Rosehips and hawthorn

Twighlight
Samhain is a time of death and life – two sides of the same thing. It is one of two hinges in the year when the veil between the worlds of the living and otherworld is most thin. It is the twilight between summer and winter. The time when the dead may visit us with most ease, if they so wish, to help and guide us. The other point when the veil is thin being Beltane (May Day).

Many historic Pagan customs aim to help the recent dead to pass over to the other side. Perhaps set a space at the Samhain dinner table for a departed ancestor to be nourished. Or make glowing lanterns and trails of buried tasty apples, to guide their souls to your home or to the Isle of Apples. The apples help sustain them on their journey and may help us to let them go.  Samhain is the time to honour our ancestors and visit our beloved dead. Death and the dead are not to be feared, but should be respected. Friends and family who have died are still our friends and may be welcomed and thanked. This is a lovely time to visit resting places of our ancestors or of other people and animals. We can thoughtfully tend their graves, plant organic spring bulbs as an expression of our love and thanks to them. We may leave graveside bread plates, covered with gathered flowers and herbs. Samhain is also a lovely opportunity to look at photos or mementoes of our ancestors and consider the good qualities which they have enriched us with.

Isle of Apples
I find that this is the loveliest of associations with apples, it reminds me of the most wonderful parts of my years in Somerset and fills me with beautiful images of warm summer orchards, gentle hills, mysterious burrows, sweet scented herbs, peace, love and light. The Isle of Apples is the orchard of the Goddess where many Pagans believe they will go when their body dies. Here, apples bear fruit and flower at the same time. The dead wander peacefully through the orchards. Their souls become younger in this exquisitely beautiful place, until they are ready to be reborn again as plant, human or other creature. This is the Summerland, Avalon, Tir n’a Nog, the place of happiness and youth between lives. Each life teaches us new lessons so we are always growing wiser.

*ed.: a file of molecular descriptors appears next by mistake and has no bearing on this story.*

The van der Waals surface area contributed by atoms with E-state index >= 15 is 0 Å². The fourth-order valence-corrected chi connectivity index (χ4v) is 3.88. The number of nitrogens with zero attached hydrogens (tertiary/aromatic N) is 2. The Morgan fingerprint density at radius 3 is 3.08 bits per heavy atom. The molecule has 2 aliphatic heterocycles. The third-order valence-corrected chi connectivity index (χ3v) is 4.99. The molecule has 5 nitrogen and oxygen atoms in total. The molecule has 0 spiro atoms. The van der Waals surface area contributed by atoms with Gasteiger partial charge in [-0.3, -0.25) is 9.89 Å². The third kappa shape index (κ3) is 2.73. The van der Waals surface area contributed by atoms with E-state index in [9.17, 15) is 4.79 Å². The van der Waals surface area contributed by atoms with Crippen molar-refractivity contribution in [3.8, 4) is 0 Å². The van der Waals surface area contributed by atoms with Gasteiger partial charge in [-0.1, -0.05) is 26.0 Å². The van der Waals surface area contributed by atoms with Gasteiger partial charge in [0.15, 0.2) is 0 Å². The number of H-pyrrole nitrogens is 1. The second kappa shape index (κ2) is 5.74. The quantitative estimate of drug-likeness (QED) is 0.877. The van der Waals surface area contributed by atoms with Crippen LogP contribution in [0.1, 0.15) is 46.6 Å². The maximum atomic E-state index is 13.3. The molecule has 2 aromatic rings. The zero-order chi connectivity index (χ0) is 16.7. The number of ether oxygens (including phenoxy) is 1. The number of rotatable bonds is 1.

Schellingwoude apples

Samhain Foraging
Try to harvest what you will likely need through winter, before Samhain. There used to be considerable ill feeling towards the plants that were left unharvested in the fields at Samhain. This is quite logical as many staple crops such as wheat will either sprout on the mother plant or rot, if left standing at this time. So try to harvest what you can beforehand but always consider how you will store it and use it before you set out with your foraging bags.

At Samhain each year, I still find enough apples, rosehips, quinces and wild berries around to satisfy my needs. I don’t harvest many as the local wildlife needs them more than I do. So, I pluck only a few to enrich my diet and keep the local soil within me.  Turkish hazelnuts and gingko nuts are often plentiful on city streets at this time and Hawthorn berries are often perfect. Hawthorn is one of the trees associated with the veil between the worlds. It is certainly a plant spirit to spend time with at Samhain, if you so wish. Herb Robert, Feverfew, Dandelion, Black Horehound and Comfrey are also generally to be found at this time. Samhain is my last chance to make comfrey salve, herbal honeys and elixirs. Plantain seed spikes are easy to forage and store. I use them for simple enrichment of winter soups and porridge.

Bread of the dead

Bread of the Dead
Sweet bread called Pan de Muerto is made by some cultures at this time of year. Often shaped like people, bones or simply a big bun. It is eaten in the run up to Day of the Dead along with the favourite foods of dead relatives. I make mine in the shape of a person and enrich my usual bread dough with a handful of grated apple, soaked raisins, de-seeded rosehips and whatever other sweet treats come to mind at the time.

Whatever you do this Samhain, I wish you wonderful endings and beginnings.